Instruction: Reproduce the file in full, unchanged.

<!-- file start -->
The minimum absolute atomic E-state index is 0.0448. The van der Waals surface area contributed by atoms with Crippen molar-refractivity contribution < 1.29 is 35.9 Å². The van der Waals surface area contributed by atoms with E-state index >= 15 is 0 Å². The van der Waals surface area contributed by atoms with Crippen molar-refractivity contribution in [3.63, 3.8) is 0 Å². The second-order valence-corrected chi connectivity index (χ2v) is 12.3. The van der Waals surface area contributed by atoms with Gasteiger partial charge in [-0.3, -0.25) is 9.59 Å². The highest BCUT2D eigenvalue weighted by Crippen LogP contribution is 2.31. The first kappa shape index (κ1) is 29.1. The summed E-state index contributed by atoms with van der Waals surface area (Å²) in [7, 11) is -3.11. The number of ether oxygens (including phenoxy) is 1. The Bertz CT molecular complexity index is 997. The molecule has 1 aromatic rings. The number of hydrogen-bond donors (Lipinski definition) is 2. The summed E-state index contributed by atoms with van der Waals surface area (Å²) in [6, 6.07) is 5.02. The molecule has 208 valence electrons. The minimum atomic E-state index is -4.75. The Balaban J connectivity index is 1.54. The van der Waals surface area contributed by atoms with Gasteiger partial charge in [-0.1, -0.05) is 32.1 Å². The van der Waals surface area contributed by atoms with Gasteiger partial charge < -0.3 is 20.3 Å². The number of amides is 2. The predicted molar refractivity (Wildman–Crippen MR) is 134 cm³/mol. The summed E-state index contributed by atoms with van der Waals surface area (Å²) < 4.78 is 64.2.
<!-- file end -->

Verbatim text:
The minimum absolute atomic E-state index is 0.0448. The van der Waals surface area contributed by atoms with Crippen molar-refractivity contribution < 1.29 is 35.9 Å². The van der Waals surface area contributed by atoms with E-state index >= 15 is 0 Å². The van der Waals surface area contributed by atoms with Crippen molar-refractivity contribution in [3.63, 3.8) is 0 Å². The second-order valence-corrected chi connectivity index (χ2v) is 12.3. The van der Waals surface area contributed by atoms with Gasteiger partial charge in [-0.3, -0.25) is 9.59 Å². The highest BCUT2D eigenvalue weighted by Crippen LogP contribution is 2.31. The first kappa shape index (κ1) is 29.1. The summed E-state index contributed by atoms with van der Waals surface area (Å²) in [7, 11) is -3.11. The number of ether oxygens (including phenoxy) is 1. The Bertz CT molecular complexity index is 997. The molecule has 1 aromatic rings. The number of hydrogen-bond donors (Lipinski definition) is 2. The summed E-state index contributed by atoms with van der Waals surface area (Å²) in [6, 6.07) is 5.02. The molecule has 208 valence electrons. The minimum atomic E-state index is -4.75. The Balaban J connectivity index is 1.54. The van der Waals surface area contributed by atoms with Gasteiger partial charge in [-0.1, -0.05) is 32.1 Å². The van der Waals surface area contributed by atoms with Gasteiger partial charge < -0.3 is 20.3 Å². The number of amides is 2. The predicted molar refractivity (Wildman–Crippen MR) is 134 cm³/mol. The summed E-state index contributed by atoms with van der Waals surface area (Å²) < 4.78 is 64.2.